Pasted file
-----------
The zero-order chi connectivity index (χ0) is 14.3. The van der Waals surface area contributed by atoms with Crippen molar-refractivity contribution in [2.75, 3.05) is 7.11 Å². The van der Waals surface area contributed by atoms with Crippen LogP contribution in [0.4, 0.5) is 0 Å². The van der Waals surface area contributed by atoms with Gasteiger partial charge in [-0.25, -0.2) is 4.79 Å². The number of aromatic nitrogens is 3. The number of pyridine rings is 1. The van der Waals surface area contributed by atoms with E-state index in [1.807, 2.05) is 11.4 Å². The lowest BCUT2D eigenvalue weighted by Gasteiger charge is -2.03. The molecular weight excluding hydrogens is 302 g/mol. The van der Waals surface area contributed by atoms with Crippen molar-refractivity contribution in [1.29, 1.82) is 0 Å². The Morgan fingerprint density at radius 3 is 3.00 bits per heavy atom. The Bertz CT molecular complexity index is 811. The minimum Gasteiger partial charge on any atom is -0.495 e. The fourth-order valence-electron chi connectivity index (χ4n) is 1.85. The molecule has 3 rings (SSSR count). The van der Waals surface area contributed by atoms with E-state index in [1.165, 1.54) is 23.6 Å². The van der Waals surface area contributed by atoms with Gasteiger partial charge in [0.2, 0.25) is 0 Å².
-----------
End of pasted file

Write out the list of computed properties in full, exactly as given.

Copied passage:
The zero-order chi connectivity index (χ0) is 14.3. The van der Waals surface area contributed by atoms with Crippen molar-refractivity contribution in [2.75, 3.05) is 7.11 Å². The van der Waals surface area contributed by atoms with Crippen LogP contribution in [0.4, 0.5) is 0 Å². The van der Waals surface area contributed by atoms with Gasteiger partial charge in [-0.25, -0.2) is 4.79 Å². The number of aromatic nitrogens is 3. The number of pyridine rings is 1. The van der Waals surface area contributed by atoms with E-state index in [1.807, 2.05) is 11.4 Å². The lowest BCUT2D eigenvalue weighted by Gasteiger charge is -2.03. The molecular weight excluding hydrogens is 302 g/mol. The van der Waals surface area contributed by atoms with Crippen molar-refractivity contribution in [1.29, 1.82) is 0 Å². The Morgan fingerprint density at radius 3 is 3.00 bits per heavy atom. The Bertz CT molecular complexity index is 811. The minimum Gasteiger partial charge on any atom is -0.495 e. The fourth-order valence-electron chi connectivity index (χ4n) is 1.85. The molecule has 3 rings (SSSR count). The van der Waals surface area contributed by atoms with E-state index in [1.165, 1.54) is 23.6 Å². The van der Waals surface area contributed by atoms with Gasteiger partial charge in [0.2, 0.25) is 0 Å².